Using iptables is it possible to block fragmented packets with this rule:

iptables -A INPUT -f -j DROP

But there isn't a equivalent in nftables. There is any way to do it?

  • 2
    For my own curiosity: why do you want to drop them? Apr 22, 2016 at 12:50
  • Most likely to see what breaks and watch the fires burn... Nov 14, 2016 at 2:50

2 Answers 2


From Nftables Wiki or just man nft you can use ip frag-off. Now (after a few trials and errors) the 3 flags (reserved, DF, MF) are included in this value at the 3 highest bits and have to be excluded from the test, needing a & operation. So this:

nft 'add rule ip filter input ip frag-off & 0x1fff != 0 drop'

Would do it...

... but when nf_conntrack_ipv4 is loaded (almost always), its specific nf_defrag_ipv4 part registers at hook priority -400, and will reassemble all fragments. That means any processing after won't see any fragment. So your chain has to hook with a priority value lower than that. Here's a complete working example:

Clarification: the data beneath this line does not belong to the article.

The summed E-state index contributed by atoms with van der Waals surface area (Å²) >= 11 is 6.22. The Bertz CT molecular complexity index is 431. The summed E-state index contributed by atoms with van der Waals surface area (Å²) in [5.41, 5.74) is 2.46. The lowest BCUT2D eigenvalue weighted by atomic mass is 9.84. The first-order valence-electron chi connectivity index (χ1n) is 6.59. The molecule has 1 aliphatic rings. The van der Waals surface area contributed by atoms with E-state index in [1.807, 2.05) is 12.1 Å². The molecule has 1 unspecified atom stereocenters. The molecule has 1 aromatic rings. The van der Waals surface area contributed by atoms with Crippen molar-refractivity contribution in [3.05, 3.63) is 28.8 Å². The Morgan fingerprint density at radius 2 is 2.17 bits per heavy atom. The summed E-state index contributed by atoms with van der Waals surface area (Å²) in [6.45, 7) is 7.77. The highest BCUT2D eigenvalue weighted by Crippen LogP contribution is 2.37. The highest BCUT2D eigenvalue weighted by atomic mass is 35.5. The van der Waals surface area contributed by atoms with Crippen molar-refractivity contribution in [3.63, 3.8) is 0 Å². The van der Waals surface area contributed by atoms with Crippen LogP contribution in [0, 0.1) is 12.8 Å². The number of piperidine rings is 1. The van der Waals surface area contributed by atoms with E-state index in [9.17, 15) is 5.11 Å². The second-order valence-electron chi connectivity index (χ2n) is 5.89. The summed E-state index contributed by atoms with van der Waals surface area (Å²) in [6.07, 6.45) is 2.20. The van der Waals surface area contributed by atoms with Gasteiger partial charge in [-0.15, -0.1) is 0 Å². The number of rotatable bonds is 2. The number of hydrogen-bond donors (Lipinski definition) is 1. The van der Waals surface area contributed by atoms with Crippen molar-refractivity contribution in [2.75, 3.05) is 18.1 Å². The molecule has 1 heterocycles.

nft add table filter
nft 'add chain filter predefrag { type filter hook prerouting priority -450; }'
nft 'add rule ip filter predefrag ip frag-off & 0x1fff != 0 drop'

Arguably the 1st packet is also a fragment with offset 0 but with MF set. So maybe 0x1fff should be replaced with 0x3fff to catch it.



iptables-translate -A INPUT -f -j DROP


nft add rule ip filter INPUT ip frag-off != 0 counter drop

iptables-translate comme from (on debian Debian 4.9.82-1+deb9u3 (2018-03-02) x86_64 GNU/Linux:

apt install iptables-nftables-compat


or nft 'add rule inet filter input ip frag-off 0x4000 counter accept'

  • today's result of iptables-translate is different (meaning the older translation was wrong): iptables-translate -A INPUT -f -j DROP => nft add rule ip filter INPUT ip frag-off & 0x1fff != 0 counter drop which is what I wrote 1y1/2 before.
    – A.B
    Aug 11, 2020 at 10:58

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